A program director emails an infectious diseases faculty member to ask if a SARS-CoV-2 booster is really necessary for their residents, since they are young, have already received 2 prior doses of an mRNA vaccine, and some recent variants have tended to cause milder disease. The program director raises the concern that “the risk of vaccination may outweigh the benefit.”

SARS-CoV-2 boosters were implemented to mitigate the waning effectiveness of vaccines against symptomatic COVID-19 infection.1  By February 13, 2022, 64.2% of the US population had completed the initial COVID-19 vaccination protocol, but only 27.5% had received a vaccine booster.2  Boosters decrease the risk of symptomatic infection and dramatically reduce the rate of hospitalizations in all age groups.3  The reduction in hospitalizations is more evident in those 65 and older, but those in the 18- to 49-year-old age group also benefit. For the week ending February 26, 2022, there were 10.8 hospitalizations per 100 000 boosted individuals 65 years and older vs 26 per 100 000 fully vaccinated, non-boosted individuals 65 years and older. In the 18-49 age group, there were 1.4 hospitalizations per 100 000 boosted individuals compared to 2.1 per 100 000 fully vaccinated, non-boosted individuals.4  Boosting people in the younger age group prevents 0.7 hospitalizations per 100 000 individuals. Is boosting worth it for a young, healthy person?

The short answer is yes.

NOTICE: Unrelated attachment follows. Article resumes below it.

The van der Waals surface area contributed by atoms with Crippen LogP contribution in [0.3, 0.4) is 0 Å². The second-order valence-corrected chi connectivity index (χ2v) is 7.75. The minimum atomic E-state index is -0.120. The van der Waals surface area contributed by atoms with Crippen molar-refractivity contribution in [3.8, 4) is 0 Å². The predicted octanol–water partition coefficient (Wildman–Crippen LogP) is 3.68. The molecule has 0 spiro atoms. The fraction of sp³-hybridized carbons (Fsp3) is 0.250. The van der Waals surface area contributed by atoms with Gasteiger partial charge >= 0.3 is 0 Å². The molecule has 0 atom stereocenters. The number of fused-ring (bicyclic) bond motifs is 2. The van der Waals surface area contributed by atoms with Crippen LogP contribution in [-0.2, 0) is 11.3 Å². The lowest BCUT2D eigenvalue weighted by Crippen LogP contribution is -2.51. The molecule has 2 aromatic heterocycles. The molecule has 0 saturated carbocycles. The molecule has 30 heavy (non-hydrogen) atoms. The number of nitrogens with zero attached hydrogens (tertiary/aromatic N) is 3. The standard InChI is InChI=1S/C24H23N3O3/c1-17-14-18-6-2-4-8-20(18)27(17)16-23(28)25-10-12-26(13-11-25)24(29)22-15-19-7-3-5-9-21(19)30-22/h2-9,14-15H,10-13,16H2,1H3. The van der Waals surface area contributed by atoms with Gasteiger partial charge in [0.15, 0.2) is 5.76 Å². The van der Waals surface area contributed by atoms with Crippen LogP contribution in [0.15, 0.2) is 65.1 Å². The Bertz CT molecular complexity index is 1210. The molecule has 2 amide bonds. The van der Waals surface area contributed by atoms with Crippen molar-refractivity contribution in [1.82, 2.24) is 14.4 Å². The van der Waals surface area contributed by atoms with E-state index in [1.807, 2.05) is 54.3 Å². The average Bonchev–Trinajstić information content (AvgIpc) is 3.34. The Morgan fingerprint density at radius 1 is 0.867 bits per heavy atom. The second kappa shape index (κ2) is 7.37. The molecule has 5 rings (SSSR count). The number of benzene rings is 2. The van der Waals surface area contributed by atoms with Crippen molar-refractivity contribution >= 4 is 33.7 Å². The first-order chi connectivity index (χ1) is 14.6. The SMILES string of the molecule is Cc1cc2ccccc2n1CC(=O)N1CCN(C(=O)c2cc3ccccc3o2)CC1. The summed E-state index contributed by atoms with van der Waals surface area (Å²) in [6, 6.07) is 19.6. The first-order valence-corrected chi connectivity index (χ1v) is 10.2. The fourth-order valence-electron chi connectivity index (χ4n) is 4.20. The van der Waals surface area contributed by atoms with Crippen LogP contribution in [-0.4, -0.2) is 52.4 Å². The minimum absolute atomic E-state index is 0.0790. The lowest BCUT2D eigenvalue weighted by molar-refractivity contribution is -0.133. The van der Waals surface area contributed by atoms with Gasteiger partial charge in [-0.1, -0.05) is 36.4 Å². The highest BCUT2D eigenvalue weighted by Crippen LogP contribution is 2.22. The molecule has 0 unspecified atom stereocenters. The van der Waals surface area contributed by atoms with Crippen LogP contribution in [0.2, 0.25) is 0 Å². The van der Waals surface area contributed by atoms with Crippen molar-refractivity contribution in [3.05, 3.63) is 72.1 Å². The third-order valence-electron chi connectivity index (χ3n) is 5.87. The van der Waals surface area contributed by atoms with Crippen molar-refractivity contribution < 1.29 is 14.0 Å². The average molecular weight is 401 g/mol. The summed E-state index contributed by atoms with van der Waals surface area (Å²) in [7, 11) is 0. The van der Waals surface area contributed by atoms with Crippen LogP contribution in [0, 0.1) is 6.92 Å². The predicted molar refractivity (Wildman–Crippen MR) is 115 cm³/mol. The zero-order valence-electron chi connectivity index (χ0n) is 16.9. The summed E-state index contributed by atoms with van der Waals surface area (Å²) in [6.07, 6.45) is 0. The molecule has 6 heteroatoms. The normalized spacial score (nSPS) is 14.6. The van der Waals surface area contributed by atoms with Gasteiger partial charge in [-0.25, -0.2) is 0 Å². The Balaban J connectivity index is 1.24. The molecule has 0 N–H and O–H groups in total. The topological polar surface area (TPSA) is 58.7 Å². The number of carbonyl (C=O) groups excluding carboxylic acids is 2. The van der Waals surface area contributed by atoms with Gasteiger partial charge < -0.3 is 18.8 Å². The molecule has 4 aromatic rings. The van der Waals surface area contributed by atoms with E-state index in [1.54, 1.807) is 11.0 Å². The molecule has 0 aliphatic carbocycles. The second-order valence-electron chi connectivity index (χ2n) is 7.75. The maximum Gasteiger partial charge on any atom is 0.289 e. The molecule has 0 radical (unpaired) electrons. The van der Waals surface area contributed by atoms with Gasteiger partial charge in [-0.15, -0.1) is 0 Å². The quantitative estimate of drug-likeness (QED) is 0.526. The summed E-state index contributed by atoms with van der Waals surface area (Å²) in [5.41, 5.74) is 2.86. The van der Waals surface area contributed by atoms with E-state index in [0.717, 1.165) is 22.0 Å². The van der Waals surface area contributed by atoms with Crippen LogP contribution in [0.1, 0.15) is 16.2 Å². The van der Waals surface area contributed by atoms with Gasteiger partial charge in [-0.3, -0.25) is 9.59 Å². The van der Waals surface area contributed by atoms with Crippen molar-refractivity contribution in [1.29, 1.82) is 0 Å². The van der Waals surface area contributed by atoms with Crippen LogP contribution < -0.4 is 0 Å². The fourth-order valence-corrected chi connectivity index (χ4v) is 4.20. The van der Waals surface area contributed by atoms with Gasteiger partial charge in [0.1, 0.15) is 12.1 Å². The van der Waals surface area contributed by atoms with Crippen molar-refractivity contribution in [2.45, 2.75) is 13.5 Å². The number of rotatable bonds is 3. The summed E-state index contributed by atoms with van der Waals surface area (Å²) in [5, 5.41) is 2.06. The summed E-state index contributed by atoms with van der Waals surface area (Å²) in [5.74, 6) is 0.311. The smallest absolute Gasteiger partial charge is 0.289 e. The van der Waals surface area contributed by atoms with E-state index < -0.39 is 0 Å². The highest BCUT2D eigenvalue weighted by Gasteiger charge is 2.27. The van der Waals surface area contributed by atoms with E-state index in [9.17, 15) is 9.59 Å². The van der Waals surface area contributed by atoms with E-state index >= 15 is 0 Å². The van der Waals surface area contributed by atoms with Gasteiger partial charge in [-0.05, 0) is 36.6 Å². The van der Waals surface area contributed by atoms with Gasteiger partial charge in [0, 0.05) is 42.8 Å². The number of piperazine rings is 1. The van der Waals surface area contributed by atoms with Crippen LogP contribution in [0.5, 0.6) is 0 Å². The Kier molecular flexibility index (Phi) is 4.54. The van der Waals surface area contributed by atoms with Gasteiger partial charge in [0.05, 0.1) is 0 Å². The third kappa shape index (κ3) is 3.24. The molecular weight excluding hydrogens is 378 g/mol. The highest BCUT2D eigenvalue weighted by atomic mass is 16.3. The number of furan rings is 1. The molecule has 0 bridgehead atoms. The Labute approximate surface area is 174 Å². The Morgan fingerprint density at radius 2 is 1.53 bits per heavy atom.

Some recent data from Portugal can help put this into context. The authors examined predictors of hospitalization for COVID-19 in December 2021 in patients with the Omicron versus Delta variants. As with other studies, the risk of hospitalization with the Omicron variant was considerably lower (hazard ratio 0.25) than for Delta. Even after adjusting for virus strain, age, gender, and prior infection, vaccination that included a booster was estimated to reduce the risk of hospitalization by 93% over no vaccination, versus an 84% reduction for 2 vaccine doses without a booster.5  Booster vaccination has been relatively safe, with no increased adverse reactions to booster doses of mRNA vaccines versus second doses.6 

So, let's do some math. Based on COVID-NET data,4  the overall rate of hospitalization for individuals between 18 and 49 years old for the week ending on January 8, 2022—during the Omicron peak—was 30.6 per 100 000 or 306 per million fully vaccinated (not boosted) individuals, or 0.0306%. This was almost 20 times the highest hospitalization rate for the same age group during the Delta surge—1.7 per 100 000 fully vaccinated individuals. For the week ending on February 26, 2022, corresponding to the end of the Omicron surge, the rate of hospitalization for the same age group was 2.1 per 100 000 fully vaccinated individuals or 21 per million or 0.0021% (Table 1). The number needed to treat (or to boost) to prevent a hospitalization during the Omicron peak was 4255, and it increased to 200 000 by the end of the wave (Table 2).

Table 1

Comparison of Risk of Hospitalization From COVID-19 Versus Risk of Myocarditis

Comparison of Risk of Hospitalization From COVID-19 Versus Risk of Myocarditis
Comparison of Risk of Hospitalization From COVID-19 Versus Risk of Myocarditis
Table 2

Number Needed to Treat to Prevent 1 Hospitalization Due to COVID-19

Number Needed to Treat to Prevent 1 Hospitalization Due to COVID-19
Number Needed to Treat to Prevent 1 Hospitalization Due to COVID-19